About Fields Of Green Landscaping

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Frequently Asked Questions

When should I cut the grass?

Your lawn should be mowed regularly at a proper height. This means that your lawn may require mowing more than once a week during peak growth and only once every two weeks during periods of slow growth. Since the root system of a grass plant grows proportionately to the above ground parts of the plant, a longer cutting height results in a stronger, deeper root system.

Cool Season Grasses

  • Kentucky Bluegrass 2.5 to 3 inches (60 - 75 mm)
  • Perennial Ryegrass 2.5 to 3 inches (60 - 75 mm)
  • Tall Rescue 2.5 to 4 inches (60 - 100 mm)

Warm Season Grasses

  • Common Bermuda 0.75 to 1.25 inches (20 - 30 mm)
  • Hybrid Bermuda 0.5 to 1.0 inches (12 - 25 mm)
  • St Augustine 2.0 to 4 inches (50 - 100 mm)
  • Zoysiagrass 1.0 to 2.5 inches (25 - 60 mm)
  • Centipedegrass 1.0 to 2.0 inches (25 - 50 mm)


Why do I need a professional lawn care company?

One big reason is that you're hiring an expert who can diagnose problems. We can tell you whether or not the problem with your lawn is a disease, an insect or simply a lack of water, and that can be challenging for you, the homeowner, to do alone. In addition, when you hire Fields Of Green, you're buying a guarantee for results, and that's not always the case when you're buying products right off the shelf. We can offer our customers this type of commitment because we know we're applying the right amount of the right products at the right time, and do-it-yourselfers can't be sure of that. We'll keep coming out until the lawn meets your satisfaction. Plus, putting down the right product at the right rate and at the right time is especially important for many lawn problems, including crabgrass, and in some areas of the country you may have to apply an herbicide twice to get control. We'll make sure that happens.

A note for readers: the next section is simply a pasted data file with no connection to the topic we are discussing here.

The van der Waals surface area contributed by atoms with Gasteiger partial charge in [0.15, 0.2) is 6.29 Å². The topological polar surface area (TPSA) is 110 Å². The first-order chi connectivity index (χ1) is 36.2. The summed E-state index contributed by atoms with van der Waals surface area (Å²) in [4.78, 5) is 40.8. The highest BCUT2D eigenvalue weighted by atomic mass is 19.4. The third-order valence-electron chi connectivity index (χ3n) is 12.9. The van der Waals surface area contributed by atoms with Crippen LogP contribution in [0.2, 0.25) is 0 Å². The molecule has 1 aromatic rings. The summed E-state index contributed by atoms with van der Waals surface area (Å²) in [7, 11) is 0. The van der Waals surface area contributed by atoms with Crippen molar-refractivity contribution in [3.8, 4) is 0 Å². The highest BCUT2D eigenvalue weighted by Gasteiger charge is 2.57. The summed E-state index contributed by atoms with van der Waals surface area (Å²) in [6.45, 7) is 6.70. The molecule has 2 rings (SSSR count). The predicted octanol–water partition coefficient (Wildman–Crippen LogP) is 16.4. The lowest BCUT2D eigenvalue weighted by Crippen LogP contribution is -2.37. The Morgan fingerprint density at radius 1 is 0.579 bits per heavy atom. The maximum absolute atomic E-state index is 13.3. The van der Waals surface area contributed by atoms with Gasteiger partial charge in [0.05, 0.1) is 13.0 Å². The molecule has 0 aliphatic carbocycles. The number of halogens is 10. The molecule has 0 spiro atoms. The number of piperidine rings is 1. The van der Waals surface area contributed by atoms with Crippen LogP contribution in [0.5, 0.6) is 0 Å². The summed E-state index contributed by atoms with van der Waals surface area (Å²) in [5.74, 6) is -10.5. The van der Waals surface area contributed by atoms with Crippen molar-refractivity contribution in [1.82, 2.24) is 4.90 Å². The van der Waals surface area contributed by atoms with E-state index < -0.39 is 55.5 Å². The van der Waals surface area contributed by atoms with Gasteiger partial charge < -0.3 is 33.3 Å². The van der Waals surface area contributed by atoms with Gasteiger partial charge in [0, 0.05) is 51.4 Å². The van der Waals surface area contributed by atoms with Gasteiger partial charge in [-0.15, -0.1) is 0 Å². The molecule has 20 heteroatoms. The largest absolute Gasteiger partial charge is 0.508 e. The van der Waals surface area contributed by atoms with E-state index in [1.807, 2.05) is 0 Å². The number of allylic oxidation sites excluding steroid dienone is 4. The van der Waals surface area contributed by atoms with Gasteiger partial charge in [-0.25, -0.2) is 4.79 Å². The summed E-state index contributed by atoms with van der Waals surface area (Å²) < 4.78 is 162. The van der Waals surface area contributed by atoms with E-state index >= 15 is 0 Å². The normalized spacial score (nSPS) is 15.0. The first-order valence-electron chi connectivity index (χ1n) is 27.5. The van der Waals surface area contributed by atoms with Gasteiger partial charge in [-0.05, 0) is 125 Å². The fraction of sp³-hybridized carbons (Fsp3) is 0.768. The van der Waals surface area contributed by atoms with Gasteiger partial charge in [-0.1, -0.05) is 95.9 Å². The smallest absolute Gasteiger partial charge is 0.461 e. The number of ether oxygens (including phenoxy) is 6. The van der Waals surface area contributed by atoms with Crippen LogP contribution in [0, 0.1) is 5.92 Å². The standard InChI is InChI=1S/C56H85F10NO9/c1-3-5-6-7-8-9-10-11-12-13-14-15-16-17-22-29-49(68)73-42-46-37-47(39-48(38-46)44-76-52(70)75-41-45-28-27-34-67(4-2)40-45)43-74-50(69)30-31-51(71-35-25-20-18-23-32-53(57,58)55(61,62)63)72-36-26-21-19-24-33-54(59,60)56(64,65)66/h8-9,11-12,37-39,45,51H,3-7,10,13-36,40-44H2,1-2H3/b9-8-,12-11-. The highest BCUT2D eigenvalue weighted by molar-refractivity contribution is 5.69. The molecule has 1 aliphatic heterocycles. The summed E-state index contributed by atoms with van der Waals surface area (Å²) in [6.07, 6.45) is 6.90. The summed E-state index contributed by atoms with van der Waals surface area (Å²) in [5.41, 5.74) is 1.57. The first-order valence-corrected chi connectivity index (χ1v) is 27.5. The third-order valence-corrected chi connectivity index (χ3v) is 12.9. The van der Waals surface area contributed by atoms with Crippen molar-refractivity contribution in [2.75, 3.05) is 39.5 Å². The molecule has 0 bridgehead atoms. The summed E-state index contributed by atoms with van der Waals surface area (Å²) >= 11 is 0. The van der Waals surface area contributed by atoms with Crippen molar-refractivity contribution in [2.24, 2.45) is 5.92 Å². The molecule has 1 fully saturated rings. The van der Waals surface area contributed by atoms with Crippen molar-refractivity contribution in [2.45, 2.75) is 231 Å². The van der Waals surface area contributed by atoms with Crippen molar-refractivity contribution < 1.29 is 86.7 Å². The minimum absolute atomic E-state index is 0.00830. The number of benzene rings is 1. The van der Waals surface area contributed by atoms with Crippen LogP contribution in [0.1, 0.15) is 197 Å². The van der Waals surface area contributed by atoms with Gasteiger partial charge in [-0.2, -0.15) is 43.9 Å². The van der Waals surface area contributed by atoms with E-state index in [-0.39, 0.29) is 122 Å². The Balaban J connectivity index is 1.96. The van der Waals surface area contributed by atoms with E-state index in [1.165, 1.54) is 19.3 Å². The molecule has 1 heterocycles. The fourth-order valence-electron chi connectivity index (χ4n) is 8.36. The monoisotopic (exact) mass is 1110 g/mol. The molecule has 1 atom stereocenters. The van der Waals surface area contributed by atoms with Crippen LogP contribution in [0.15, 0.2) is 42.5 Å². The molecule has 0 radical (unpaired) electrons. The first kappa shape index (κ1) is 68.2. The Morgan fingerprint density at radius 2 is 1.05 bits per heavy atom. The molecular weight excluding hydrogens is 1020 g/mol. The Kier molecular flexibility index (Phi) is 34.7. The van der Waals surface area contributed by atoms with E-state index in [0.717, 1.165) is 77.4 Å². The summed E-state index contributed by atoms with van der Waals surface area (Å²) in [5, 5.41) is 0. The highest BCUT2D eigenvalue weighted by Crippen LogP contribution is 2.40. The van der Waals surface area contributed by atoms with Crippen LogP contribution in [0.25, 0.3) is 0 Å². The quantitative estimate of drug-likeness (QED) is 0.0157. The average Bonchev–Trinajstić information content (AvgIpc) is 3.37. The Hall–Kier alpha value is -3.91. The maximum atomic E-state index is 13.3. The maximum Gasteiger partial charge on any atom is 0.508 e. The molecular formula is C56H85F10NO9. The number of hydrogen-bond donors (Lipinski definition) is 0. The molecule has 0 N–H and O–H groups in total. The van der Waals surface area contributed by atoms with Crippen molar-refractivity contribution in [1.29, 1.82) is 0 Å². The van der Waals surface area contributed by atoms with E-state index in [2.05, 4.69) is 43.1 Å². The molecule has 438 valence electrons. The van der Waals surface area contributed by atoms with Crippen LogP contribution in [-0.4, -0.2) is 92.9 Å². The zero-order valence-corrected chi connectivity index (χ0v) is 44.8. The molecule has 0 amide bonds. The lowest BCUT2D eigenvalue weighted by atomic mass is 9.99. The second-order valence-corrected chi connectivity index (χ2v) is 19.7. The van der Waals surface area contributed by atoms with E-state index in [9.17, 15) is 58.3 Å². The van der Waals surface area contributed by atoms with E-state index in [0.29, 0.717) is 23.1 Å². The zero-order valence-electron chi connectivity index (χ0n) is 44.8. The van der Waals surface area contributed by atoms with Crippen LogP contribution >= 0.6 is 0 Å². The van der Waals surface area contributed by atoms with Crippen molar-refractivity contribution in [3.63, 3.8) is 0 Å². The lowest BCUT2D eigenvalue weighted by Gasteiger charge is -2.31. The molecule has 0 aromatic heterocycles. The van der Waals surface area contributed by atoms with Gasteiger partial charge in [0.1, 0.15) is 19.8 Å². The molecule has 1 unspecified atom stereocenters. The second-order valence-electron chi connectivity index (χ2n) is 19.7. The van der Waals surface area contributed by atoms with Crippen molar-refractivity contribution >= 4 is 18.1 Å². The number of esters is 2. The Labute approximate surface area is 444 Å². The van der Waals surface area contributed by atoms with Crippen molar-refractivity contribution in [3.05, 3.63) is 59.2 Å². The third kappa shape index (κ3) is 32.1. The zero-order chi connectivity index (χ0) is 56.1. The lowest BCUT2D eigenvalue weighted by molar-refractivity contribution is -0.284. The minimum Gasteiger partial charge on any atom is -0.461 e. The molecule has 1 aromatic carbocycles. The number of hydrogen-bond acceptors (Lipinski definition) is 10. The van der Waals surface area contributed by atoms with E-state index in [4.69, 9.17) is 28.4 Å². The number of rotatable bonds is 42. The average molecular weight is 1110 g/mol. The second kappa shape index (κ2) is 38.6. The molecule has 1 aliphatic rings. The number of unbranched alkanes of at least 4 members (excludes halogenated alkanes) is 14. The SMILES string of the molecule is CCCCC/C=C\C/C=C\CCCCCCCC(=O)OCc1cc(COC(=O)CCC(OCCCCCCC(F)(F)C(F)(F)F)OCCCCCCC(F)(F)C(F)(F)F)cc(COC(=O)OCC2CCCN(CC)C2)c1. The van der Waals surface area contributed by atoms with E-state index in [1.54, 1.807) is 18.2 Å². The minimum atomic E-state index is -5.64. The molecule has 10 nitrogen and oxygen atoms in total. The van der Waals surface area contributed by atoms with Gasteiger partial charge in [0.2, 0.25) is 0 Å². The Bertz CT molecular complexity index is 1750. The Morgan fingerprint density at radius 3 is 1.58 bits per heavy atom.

What can I do to make my lawn healthier?

Proper watering and mowing are the two biggest concerns. You need to mow at least once a week during growth periods. When mowing, sharp mower blades are extremely important. Rusty or dull blades rip the grass instead of cutting it, providing opportunities for problems, such as diseases, to infest the lawn. As for irrigation, you don't want to over water because that will set the grass up for disease problems as well. At the same time, underwatering stresses the turf and creates opportunities for weeds to grow. Be sure that your sprinkler system covers the lawn well and irrigates deeply to encourage deep root growth and makes the turf less susceptible to drought. Lastly, as your landscape develops, keep an eye on trees and shrubs and make sure they remain properly pruned or thinned to allow sufficient light to reach the lawn.

How can I keep my pet from damaging the lawn?

Many dog owners get frustrated by the spots their pets leave on the lawn by going to the bathroom there, but there aren't many ways to avoid this other than training your dog to only go in one particular area of the lawn. The problem is that the high quantity of salt in the animal's urine essentially burns the turf. If this problem really bothers you, veterinarians offer some medicines that reduce the amount of salt in animal's urine and will at least minimize the problem.

Are sharp lawnmower blades important?

A sharp clean cut will seal quickly and resist disease attack.

Should I remove grass clippings?

Grass clippings should be left on the lawn when mowing. "Grass-cycling" is natural and an environmentally beneficial practice. Grass clippings are about 90 percent water by weight. Because they are high in protein they should be left on the lawn to decompose and add nutrients to the soil. Grass-cycling also reduces waste and conserves landfill space. It is only necessary to remove lawn clippings if they are long and will smother the lawn.

How much water does my lawn need?